Carol Michel has come a long way since I first interviewed her for this column shortly after she won the 2009 Mouse and Trowel Award for MayDreamsGardens.com, voted the best blog by readers from all over the country.

“I love writing, and blogging gave me a way to write about gardening and share what I wrote almost immediately with others,” she said at the time. Michel, who grew up in Greenwood, has been blogging seriously since 2006.

Since the 2009 interview, Michel, who has a degree in horticulture from Purdue University, wrote a garden column for a south-side community paper for a while, writes regularly for gardening magazines and began accepting speaking gigs. She also attended Erma Bombeck’s Writer Workshop in Dayton, Ohio, named for the late humor writer whose columns were published regularly in The Indianapolis Star. And Michel has won other awards for her blog, including from the National Society of Newspaper Columnists and the Garden Writers Association.

Last year, she retired after 33 years working in information technology and almost immediately started on a book. Published earlier this year, “Potted and Pruned: Living a Gardening Life” pulls from Michel’s blog, showcasing her practical advice, heavily seasoned with her unique sense of humor.

“After 10-plus years of blogging, I felt like I had some good essays about gardening that were trapped in the online world. By putting some of the essays in a book, potting them up and pruning them first, I hoped to reach a new audience of gardeners,” she said in an interview.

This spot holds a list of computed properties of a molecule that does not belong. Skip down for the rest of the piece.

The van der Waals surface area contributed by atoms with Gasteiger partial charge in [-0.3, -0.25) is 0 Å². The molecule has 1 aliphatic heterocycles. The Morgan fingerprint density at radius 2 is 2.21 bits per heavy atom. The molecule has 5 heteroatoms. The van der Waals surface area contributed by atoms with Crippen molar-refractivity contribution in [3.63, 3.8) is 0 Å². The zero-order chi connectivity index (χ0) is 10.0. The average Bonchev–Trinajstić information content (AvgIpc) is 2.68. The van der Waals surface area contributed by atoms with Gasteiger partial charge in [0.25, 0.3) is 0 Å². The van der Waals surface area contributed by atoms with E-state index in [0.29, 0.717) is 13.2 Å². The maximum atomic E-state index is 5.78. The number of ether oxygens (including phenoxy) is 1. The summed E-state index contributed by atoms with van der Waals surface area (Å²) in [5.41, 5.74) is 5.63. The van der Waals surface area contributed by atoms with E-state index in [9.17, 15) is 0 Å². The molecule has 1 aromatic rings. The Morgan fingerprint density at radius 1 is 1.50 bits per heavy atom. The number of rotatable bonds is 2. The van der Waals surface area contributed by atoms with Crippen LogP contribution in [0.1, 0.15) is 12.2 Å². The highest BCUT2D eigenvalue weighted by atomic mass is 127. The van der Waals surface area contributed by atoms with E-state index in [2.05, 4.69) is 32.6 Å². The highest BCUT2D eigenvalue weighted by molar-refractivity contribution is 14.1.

Michel, who declares herself a gardenangelist, published the book under Gardenangelist Press. It’s at Amazon.com in printed copies or on Kindle. Signed copies are available from her blog, which come with a seed packet as a bookmark.

She claims to have the world’s largest hoe collection with 56 of the tools, and she embraces the antique and historic aspects of gardening. Michel prowls used bookstores and lurks online auction houses, searching for first editions of garden books, such as those by Elizabeth Lawrence (1904-1985) or Cynthia Westcott (1898-1983).

“I read once that the Smithsonian and other archivists would far rather preserve something on paper than in an electronic format,” Mitchel said. “Though I don’t think my book is by any means worthy of a museum, I hope that someday a gardener discovers it in a used bookstore, the way I’ve discovered old gardening books in used bookstores.”

Jo Ellen Meyers Sharp (hoosiergardener.com) is treasurer of Garden Writers Association and co-author of “The Indiana Gardener’s Guide.” Write to herat P.O. Box 20310, Indianapolis, IN 46220-0310, oremail thehoosiergardener@gmail.com.